Mark Day School
39 Trellis Drive
San Rafael, CA 94903

Campus Sustainability

Environmental sustainability and responsible world citizenship are core values at Mark Day School. They are put into practice every day by our whole community, from teaching environmental literacy, to composting and recycling, to designing our campus in order to reduce our energy usage, gas consumption, and overall waste.

Planning for the construction of our new Learning Commons, Creativity Lab, amphitheater, and quad began in 2013, with special attention to further developing the environmental sustainability of our whole campus. 

In 2019, our Learning Commons and Creativity Lab Project was awarded LEED Platinum status, the highest available, for its environmentally sustainable design. LEED stands for Leadership in Energy and Environmental Design and is the most widely used green building rating system in the world.It is the first school project to achieve LEED Platinum in San Rafael and one of only three in all of Marin County. LEED certification provides independent verification of a building’s green features, allowing for the design, construction, operations, and maintenance of resource-efficient, high-performing, healthy, cost-effective buildings. LEED certification means healthier, more productive places, reduced stress on the environment by encouraging energy and resource-efficient buildings, and savings from increased building value and decreased utility costs. The building was also awarded the Green California Outstanding Building Leadership Award for Zero Net Energy. 

The green elements of these new learning and community spaces include:

  • Solar panels: Solar panels are installed on the roof of our gym, Lower School, and Arts and Science buildings. We generate enough electrical power to be carbon-neutral and run up to 100% of school activities, depending on the time of year, to contribute to the decrease in reliance on fossil fuels, live more greenly here on campus, and give students the ability to monitor our electricity production and energy use.
  • Bioswales: Around our campus, five bioswales are interwoven throughout our landscape to remove silt and pollution from surface runoff water and to slow the speed of runoff during heavy storms to allow more water to percolate into the aquifer. Our campus is part of the Gallinas Creek Watershed, and we are part of a larger San Francisco Bay Area ecosystem that is impacted by our actions. Landscaped with native and drought tolerant plants, these bioswales also never require irrigation.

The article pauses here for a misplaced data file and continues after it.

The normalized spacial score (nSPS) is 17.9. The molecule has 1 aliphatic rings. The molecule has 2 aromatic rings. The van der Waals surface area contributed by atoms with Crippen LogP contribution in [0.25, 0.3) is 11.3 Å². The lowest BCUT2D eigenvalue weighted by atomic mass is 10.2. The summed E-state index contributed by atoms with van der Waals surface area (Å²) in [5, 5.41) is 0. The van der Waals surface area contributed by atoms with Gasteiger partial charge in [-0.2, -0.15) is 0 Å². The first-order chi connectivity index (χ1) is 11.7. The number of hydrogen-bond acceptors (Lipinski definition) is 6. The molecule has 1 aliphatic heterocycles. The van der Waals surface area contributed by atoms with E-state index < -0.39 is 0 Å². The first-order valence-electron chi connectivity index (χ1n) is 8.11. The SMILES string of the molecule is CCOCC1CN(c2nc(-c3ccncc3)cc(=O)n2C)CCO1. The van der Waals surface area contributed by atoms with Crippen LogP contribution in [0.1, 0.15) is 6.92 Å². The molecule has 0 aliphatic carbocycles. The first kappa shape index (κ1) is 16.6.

• Walls of glass: Based on research that reveals the positive impact of natural light on student outcomes, the Learning Commons and Creativity Lab spaces were designed to bring in the sunshine, including floor-to-ceiling sliding doors that open to our quad. Extensive shade studies throughout the design process maximize light without the glare of direct sun, and the windows met stringent insulation value to keep the space cool in the summer and warm in the winter.
  • Energy efficiency: Every building system was designed for maximum energy efficiency and occupant health, including the heating, ventilation, and air conditioning systems that circulate fresh air and allow us to bring heat or cool just to where it is needed.

These green spaces serve as living embodiments of our commitment to campus sustainability and enhance the education of our students in environmental literacy and responsible world citizenship.

Environmental Education

Good citizens need to be knowledgeable stewards of local, national, and global resources and ecosystems. For our students to become effective stewards of the planet, they need to be able to apply informed decision-making to support a sustainable lifestyle. In the words of Oberlin professor and author David Orr, “All education is environmental education.” Our goal is to develop environmentally literate students who understand the environment in total--both its natural and human-made aspects--and how the decisions we make individually and collectively have environmental ramifications.

The ways in which students learn about and participate in environmental stability include: 

  • We are reducers, re-users, and composters.To ensure we are all making a concerted effort to reduce our waste, we have clearly defined the ways in which we reuse, recycle, and compost. We strongly encourage students to bring reusable containers for their lunches and post compost and recycling bins across campus. 
  • Our garden is an outdoor classroom. Students K-8 use the garden as a living laboratory for science and interdisciplinary study.
  • Student leadership and advocacy.The Upper Division’s Green Team builds awareness about environmental issues by completing power and trash audits, PSAs, and posters.
  • Outdoor education. Our outdoor education program begins in 3rd grade with an overnight trip to West Marin and concludes in 8th grade with a five-day river rafting trip on the Deschutes River in Oregon with Outward Bound. Naturalists accompany the students on all trips and educate them about their environment. This program reinforces students’ understanding of the resources of our state and our interconnectedness with nature.